Science Fair Project Encyclopedia
Walter Francis White
Walter Francis White (July 1, 1893, Atlanta, Georgia - March 21, 1955, New York, New York) was a spokesman for blacks in the United States for almost a quarter of a century and executive secretary (1931-1955) of the National Association for the Advancement of Colored People. He waged a long and ultimately successful campaign against the lynching of blacks by white mobs in the United States.
Investigating the Elaine Race Riot
White faced Southern justice first-hand in October, 1919, when the NAACP sent him to investigate the violence known as the Elaine Race Riot in Phillips County, Arkansas. More than two hundred African-American sharecroppers were killed by marauding white vigilantes and federal troops after a shootout left a white man dead in an attack on a church where the farmers were meeting.
White, who was blonde and blue-eyed and able to pass for white, was granted credentials from the Chicago Daily News. That enabled him to obtain an interview with Governor Charles Hillman Brough, who in turn gave him a letter of recommendation and his autographed photograph.
White was only in Phillips County for a brief time before his identity was discovered; he took the first train back to Little Rock. The conductor told him that he was leaving "just when the fun is going to start", because they had found out that there was a "damned yellow nigger passing for white and the boys are going to get him". Asked what they would do to him, the conductor told White that "when they get through with him he won't pass for white no more!"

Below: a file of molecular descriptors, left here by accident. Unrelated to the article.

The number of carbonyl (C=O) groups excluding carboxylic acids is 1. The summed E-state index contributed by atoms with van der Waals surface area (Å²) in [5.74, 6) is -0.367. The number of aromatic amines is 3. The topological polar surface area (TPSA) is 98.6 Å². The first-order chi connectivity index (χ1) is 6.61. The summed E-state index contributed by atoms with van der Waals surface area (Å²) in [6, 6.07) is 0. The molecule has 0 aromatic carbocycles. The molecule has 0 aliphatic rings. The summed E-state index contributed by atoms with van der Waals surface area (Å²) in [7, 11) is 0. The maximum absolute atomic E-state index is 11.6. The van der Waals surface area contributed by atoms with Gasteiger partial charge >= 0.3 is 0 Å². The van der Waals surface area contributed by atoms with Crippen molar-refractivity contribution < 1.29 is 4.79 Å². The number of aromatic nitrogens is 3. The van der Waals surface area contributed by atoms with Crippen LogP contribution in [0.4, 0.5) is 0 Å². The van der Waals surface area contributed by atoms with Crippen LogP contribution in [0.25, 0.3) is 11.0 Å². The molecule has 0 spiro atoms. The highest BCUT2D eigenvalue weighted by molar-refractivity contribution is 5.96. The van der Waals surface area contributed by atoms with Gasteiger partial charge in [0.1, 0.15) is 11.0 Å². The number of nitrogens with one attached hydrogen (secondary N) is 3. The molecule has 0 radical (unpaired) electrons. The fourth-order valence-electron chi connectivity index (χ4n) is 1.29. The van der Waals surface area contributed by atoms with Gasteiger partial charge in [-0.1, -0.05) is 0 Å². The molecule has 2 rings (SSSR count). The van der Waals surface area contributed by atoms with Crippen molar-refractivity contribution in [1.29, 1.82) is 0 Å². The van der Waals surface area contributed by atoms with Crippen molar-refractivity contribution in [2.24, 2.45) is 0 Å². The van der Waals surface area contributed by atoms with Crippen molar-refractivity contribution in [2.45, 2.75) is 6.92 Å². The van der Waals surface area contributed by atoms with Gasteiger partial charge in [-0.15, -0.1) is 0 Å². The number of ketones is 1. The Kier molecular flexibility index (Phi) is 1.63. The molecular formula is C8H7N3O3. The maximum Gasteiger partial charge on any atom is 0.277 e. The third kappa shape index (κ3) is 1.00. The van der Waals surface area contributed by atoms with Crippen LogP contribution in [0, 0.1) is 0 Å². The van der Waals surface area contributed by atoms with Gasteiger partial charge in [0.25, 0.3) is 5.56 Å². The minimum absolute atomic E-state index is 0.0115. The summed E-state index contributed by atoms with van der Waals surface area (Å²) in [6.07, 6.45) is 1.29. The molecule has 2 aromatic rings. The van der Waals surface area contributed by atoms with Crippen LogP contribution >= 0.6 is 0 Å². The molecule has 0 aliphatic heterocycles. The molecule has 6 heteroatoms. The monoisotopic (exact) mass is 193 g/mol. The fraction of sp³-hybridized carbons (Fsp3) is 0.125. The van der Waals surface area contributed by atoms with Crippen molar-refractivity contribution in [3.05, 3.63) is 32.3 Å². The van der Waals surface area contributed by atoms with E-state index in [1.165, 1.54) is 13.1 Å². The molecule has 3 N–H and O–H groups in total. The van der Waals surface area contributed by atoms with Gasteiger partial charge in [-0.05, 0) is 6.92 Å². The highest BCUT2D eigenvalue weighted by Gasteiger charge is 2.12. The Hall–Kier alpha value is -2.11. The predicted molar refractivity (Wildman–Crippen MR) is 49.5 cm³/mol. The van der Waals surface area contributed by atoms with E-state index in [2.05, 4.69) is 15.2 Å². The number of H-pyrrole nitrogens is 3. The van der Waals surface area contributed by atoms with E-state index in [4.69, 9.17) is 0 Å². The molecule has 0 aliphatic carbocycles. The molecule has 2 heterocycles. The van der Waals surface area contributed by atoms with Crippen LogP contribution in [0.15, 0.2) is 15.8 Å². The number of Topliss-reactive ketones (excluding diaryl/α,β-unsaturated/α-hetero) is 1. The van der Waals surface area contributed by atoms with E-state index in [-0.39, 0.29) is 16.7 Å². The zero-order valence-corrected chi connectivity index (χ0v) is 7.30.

White published his findings in the Daily News, the Chicago Defender and The Nation, as well as the NAACP's own magazine Crisis. Governor Brough asked the United States Postal Service to prohibit the mailing of the Chicago Defender and Crisis while others attempted to enjoin distribution of the Defender at the local level.
Leadership of the NAACP
White's experience in this investigation and the subsequent appeals of the black defendants charged with murder in connection with the violence led him to favor challenging racism through the courts rather than through traditional political activity. While the NAACP continued to press for passage of anti-lynching legislation, it achieved more headway through litigation. He hired Charles Houston, then Dean of the School of Law at Howard University, to head the NAACP's legal department.
White also led the successful fight to prevent the nomination of John Johnston Parker to the United States Supreme Court and organized support for the Scottsboro Boys, although the NAACP lost most of the internecine battles with the Communist Party and the International Labor Defense over the control of those cases and the strategy to be pursued.
White also battled with others within the NAACP itself. He was in constant conflict with W.E.B. Du Bois, who regarded White as self-centered and unscrupulous. His amateur interest in legal issues also caused disagreements with the NAACP's legal staff. He was most successful in maintaining the NAACP's close connections with other liberal organizations and keeping the organization, which always faced financial problems, solvent.
Author of Rope and Faggot (1929).
- Cortner, Richard, A Mob Intent On Death, ISBN 0819551619
- Kluger, Richard Simple Justice, ISBN 0394722558.
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